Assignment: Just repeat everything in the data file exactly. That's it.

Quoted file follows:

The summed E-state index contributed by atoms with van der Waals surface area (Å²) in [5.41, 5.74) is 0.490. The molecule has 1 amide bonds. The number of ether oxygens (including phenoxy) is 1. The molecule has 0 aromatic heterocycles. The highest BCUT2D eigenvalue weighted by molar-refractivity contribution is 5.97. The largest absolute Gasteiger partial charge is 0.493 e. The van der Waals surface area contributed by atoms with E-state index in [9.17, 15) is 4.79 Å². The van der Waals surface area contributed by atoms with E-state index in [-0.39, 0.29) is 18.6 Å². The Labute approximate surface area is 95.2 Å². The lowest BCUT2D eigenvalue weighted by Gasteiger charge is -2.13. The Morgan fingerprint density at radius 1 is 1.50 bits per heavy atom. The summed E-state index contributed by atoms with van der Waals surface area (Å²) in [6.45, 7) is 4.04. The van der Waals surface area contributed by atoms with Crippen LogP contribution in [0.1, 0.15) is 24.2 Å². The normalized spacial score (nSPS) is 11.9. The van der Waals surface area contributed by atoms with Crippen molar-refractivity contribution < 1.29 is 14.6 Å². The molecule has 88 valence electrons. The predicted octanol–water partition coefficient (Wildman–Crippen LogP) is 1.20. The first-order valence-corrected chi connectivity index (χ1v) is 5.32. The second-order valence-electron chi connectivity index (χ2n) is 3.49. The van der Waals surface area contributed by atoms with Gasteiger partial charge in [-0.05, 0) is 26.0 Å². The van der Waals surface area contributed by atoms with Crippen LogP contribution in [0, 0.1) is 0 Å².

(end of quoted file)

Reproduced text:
The summed E-state index contributed by atoms with van der Waals surface area (Å²) in [5.41, 5.74) is 0.490. The molecule has 1 amide bonds. The number of ether oxygens (including phenoxy) is 1. The molecule has 0 aromatic heterocycles. The highest BCUT2D eigenvalue weighted by molar-refractivity contribution is 5.97. The largest absolute Gasteiger partial charge is 0.493 e. The van der Waals surface area contributed by atoms with E-state index in [9.17, 15) is 4.79 Å². The van der Waals surface area contributed by atoms with E-state index in [-0.39, 0.29) is 18.6 Å². The Labute approximate surface area is 95.2 Å². The lowest BCUT2D eigenvalue weighted by Gasteiger charge is -2.13. The Morgan fingerprint density at radius 1 is 1.50 bits per heavy atom. The summed E-state index contributed by atoms with van der Waals surface area (Å²) in [6.45, 7) is 4.04. The van der Waals surface area contributed by atoms with Crippen LogP contribution in [0.1, 0.15) is 24.2 Å². The normalized spacial score (nSPS) is 11.9. The van der Waals surface area contributed by atoms with Crippen molar-refractivity contribution < 1.29 is 14.6 Å². The molecule has 88 valence electrons. The predicted octanol–water partition coefficient (Wildman–Crippen LogP) is 1.20. The first-order valence-corrected chi connectivity index (χ1v) is 5.32. The second-order valence-electron chi connectivity index (χ2n) is 3.49. The van der Waals surface area contributed by atoms with Gasteiger partial charge in [-0.05, 0) is 26.0 Å². The van der Waals surface area contributed by atoms with Crippen LogP contribution in [0, 0.1) is 0 Å².